By Ishaan . March 14, 2010 . 4:58pm
We’ve seen some traces of them in screenshots, but the ESRB rating page for Trauma Team has given away a couple of the game’s dramatic moments, and they sound rather intense. Before we get into any "spoiler-lite" details, however, here’s some of the funnier stuff you can expect to see in Trauma Team:
During the diagnostics portion of the game, players must diagnose patients by using the stethoscope and performing visual inspections. Female patients are asked to explain their symptoms, then lift up their shirts for closer inspection. The scene contains no nudity, but a saxophone can be heard playing in the background as a male doctor makes the following remarks: "Can she really be that thin?," "dayum!," and—after doctor’s heart rate increases—"It’s only natural . . . I’m a straight male." During the course of the game, characters sometimes use language such as "bullsh*t," "a*shole," and "b*tch." One central character is frequently depicted with a lit cigarette in his mouth.
That isn’t the only reason behind Trauma Team’s Teen rating though. Apparently, the game has a fair amount of gore as well. Minor spoilers ahead, so be wary if you’re sensitive:
This is an action-puzzle game in which players perform simulated medical procedures and progress through a point-and-click-style adventure, with the goal of treating a variety of injured patients. Players can engage in surgery, diagnostics, orthopedics, endoscopy, forensics, and emergency response. Patients on operating tables resemble 3D models, somewhat mannequin-like and polygonal—intended as a clinical depiction. Players can reassemble broken bones; use scalpels, sutures, and lasers to cut into patients; run tests and physical exams. Surgery requires players to suction away blood, overlay layers of tissue, repair damaged blood vessels; blood-stained clothing is also depicted.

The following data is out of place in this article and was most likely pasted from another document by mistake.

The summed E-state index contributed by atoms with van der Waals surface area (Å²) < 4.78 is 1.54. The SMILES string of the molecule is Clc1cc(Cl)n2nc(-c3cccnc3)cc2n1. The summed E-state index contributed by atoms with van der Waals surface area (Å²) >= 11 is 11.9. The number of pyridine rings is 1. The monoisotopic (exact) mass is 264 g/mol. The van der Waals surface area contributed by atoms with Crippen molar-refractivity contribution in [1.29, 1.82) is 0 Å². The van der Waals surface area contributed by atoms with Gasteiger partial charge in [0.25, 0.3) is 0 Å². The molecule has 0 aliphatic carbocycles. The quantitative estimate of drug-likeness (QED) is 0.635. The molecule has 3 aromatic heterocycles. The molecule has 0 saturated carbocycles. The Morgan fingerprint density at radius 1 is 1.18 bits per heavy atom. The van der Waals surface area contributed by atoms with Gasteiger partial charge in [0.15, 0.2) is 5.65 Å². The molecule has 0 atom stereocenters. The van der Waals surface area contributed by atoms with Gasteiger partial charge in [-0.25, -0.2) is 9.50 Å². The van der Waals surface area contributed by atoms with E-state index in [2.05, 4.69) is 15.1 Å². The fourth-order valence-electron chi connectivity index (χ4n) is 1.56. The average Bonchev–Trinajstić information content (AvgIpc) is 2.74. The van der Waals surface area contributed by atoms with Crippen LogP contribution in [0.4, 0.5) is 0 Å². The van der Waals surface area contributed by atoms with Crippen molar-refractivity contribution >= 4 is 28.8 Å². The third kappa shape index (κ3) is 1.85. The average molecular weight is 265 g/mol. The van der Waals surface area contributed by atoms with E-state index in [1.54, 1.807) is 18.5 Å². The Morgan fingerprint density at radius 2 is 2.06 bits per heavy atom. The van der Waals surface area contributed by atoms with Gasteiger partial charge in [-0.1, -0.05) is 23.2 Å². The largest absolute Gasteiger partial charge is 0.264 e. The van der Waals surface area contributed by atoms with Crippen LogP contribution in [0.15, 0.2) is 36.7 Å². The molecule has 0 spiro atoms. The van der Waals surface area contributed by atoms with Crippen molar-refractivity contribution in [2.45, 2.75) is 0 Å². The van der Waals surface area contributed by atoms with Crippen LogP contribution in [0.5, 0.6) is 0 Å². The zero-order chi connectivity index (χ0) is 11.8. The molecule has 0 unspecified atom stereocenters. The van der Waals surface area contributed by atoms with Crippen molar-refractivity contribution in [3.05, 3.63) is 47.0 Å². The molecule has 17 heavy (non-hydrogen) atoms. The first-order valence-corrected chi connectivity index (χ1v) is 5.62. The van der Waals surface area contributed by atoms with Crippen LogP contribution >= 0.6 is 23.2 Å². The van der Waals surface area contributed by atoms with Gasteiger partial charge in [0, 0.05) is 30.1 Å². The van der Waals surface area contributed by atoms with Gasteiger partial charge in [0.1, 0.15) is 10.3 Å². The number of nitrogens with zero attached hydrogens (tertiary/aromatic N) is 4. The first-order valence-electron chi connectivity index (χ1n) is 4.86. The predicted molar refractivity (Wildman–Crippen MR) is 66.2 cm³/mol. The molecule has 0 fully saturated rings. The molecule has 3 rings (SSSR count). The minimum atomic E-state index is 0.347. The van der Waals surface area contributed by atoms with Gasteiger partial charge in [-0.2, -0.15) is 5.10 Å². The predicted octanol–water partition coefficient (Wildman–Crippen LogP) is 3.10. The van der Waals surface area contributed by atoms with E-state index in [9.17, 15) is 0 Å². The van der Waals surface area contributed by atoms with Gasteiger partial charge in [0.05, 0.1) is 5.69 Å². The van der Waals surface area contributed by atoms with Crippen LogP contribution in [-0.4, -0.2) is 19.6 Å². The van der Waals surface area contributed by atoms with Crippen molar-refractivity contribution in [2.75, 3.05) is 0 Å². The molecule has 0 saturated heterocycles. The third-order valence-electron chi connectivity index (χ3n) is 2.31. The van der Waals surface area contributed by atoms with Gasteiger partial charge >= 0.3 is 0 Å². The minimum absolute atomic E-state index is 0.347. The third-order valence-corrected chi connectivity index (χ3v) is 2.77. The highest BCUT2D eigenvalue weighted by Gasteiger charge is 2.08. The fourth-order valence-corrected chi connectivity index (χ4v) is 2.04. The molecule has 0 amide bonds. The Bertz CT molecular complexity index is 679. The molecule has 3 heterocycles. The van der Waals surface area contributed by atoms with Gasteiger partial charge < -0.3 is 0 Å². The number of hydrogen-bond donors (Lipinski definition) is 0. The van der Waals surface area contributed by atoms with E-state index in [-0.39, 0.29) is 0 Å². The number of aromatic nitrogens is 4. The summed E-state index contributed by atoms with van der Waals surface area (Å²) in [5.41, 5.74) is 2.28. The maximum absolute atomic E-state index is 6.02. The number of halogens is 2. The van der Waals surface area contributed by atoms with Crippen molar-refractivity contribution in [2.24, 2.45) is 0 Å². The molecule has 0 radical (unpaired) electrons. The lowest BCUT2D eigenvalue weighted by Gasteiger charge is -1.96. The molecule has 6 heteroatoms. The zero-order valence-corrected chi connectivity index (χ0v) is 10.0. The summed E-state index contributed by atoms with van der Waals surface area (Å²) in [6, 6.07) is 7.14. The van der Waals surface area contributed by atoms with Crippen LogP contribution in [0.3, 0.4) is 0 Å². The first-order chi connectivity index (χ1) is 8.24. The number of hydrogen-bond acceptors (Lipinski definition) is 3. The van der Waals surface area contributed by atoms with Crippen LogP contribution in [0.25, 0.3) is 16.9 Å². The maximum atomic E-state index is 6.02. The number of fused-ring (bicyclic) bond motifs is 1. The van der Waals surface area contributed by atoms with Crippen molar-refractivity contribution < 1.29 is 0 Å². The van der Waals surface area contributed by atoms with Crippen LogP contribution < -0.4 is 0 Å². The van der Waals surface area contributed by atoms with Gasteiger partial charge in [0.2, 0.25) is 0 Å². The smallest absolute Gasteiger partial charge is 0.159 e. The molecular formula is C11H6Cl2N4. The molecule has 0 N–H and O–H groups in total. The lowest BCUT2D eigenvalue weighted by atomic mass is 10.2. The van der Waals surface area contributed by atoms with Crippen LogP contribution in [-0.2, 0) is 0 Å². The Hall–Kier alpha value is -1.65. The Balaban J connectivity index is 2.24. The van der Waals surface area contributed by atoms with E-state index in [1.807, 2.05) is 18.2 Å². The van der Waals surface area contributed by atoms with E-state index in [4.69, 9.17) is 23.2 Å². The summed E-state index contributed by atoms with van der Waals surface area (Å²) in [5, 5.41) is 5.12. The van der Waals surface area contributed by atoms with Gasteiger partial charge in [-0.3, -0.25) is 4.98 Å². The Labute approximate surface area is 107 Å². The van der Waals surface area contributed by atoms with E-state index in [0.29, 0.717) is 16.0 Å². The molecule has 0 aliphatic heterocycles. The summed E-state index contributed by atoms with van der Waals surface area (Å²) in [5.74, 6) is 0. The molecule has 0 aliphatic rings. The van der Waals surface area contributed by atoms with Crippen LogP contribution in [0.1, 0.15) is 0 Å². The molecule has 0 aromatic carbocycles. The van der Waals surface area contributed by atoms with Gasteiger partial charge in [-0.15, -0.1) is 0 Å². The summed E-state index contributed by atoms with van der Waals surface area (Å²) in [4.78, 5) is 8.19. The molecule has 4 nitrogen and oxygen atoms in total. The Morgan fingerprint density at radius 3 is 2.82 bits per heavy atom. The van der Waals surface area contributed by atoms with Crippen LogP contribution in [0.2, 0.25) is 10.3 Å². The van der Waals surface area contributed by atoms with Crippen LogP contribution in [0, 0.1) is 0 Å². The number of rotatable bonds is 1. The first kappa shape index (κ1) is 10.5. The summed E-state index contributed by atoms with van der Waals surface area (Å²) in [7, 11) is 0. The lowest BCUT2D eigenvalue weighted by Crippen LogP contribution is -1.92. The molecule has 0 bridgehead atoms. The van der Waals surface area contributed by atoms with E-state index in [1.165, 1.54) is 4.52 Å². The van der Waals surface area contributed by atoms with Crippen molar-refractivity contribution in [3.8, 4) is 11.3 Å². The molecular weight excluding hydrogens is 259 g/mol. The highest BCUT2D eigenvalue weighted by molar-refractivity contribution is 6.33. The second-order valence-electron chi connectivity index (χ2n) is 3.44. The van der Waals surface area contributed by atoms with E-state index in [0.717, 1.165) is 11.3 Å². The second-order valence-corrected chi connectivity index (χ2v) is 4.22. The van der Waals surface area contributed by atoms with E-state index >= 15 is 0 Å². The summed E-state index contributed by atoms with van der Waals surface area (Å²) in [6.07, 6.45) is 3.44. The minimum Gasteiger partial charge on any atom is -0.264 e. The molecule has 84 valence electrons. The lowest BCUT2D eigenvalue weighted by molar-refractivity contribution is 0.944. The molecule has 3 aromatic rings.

The still-frame cutscenes narrate doctors’ missions and detail how hospital patients received their injuries. These highly-stylized images (graphic-novel art-style) generally involve a camera panning across still-frames and still-motion characters. One sequence shows the aftermath of a mall massacre, where victims can be heard screaming, their bodies lying near small pools of blood; another scene shows a man, infected with a virus, with blood dripping from his eyes and nose—the camera pans out behind the man as quick sprays of blood appear; and a women strapped with explosives threatens to kill people in one dramatic scene.